I folded, measured, pinned, cut,
unpinned, folded, pinned, & sewed
cloth into sacks, stuffed them with foam
to make four steel-blue-gray chenille cushions:
36" x 13" x 2.5", two per bench, mouths
open. By end of day, a thousand
or more invisible stitches,
I closed them.
more from Louis Menand's Discovering Modernism:
when it is the writer’s unique set of fingerprints we are interested in, it will not matter what he picks up
By revealing to us the absolute mechanism of all action, and so freeing us from the self-imposed and trammelling burden of moral responsibility, the scientific principle of Heredity has become, as it were, the warrant for the contemplative life. It has shown us that we are never less free than when we try to act. . . . It is the only one of the Gods whose real name we know. . . . And so, it is not our own life that we live, but the lives of the dead, and the soul that dwells within us is no single spiritual entity, making us personal and individual created for our service, and entering into us for our joy. It is something that has dwelt in fearful places, and in ancient sepulchres has made its abode. It is sick with many maladies, and has memories of curious sins. It is wiser than we are, and its wisdom is bitter. It fills us with impossible desires, and makes us follow what we know we cannot gain. . . . [T]he imagination is the result of heredity. It is simply concentrated race-experience.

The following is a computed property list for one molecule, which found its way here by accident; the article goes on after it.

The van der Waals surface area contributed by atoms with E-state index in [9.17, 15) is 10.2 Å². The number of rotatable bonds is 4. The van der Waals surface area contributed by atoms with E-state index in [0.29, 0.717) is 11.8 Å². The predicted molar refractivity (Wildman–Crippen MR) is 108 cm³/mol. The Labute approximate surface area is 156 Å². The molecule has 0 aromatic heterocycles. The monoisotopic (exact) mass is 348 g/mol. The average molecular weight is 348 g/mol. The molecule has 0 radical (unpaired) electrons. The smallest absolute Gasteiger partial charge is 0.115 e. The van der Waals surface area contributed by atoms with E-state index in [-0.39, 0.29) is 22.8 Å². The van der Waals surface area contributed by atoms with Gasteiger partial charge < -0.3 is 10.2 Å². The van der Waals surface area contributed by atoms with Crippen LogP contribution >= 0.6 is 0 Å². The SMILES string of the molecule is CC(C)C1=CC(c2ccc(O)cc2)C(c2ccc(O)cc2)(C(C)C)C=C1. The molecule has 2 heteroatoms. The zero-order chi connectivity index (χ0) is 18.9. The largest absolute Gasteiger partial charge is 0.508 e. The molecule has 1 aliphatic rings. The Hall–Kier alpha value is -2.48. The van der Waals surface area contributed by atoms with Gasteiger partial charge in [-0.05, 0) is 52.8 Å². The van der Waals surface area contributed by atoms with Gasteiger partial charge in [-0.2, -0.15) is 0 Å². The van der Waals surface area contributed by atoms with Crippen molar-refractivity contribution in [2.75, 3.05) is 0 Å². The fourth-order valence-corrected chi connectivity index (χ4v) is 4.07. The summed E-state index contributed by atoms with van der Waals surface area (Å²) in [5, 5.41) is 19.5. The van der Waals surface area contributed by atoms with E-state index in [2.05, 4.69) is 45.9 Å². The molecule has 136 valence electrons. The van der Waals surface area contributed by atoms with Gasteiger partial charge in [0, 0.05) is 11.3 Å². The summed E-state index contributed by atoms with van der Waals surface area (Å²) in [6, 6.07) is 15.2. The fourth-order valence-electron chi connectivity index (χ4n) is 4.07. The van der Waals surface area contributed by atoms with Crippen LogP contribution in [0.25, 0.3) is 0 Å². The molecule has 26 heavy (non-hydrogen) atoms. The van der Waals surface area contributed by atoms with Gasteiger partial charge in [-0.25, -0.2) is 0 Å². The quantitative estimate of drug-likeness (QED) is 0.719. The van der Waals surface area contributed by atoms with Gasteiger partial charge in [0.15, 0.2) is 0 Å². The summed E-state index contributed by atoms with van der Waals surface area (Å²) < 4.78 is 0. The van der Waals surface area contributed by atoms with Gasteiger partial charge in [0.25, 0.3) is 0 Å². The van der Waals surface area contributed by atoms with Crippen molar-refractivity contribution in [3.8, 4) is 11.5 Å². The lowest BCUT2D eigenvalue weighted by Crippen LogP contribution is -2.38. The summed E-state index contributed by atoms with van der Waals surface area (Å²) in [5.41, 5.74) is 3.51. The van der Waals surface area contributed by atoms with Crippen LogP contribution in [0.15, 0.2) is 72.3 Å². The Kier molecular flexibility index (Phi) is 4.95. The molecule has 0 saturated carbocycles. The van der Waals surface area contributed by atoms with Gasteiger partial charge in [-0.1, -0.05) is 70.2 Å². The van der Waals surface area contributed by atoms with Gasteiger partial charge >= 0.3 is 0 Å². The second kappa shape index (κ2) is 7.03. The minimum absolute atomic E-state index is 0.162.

To give an accurate description of what has never occurred is not merely the proper occupation of the historian, but the inalienable privilege of any man of parts and culture.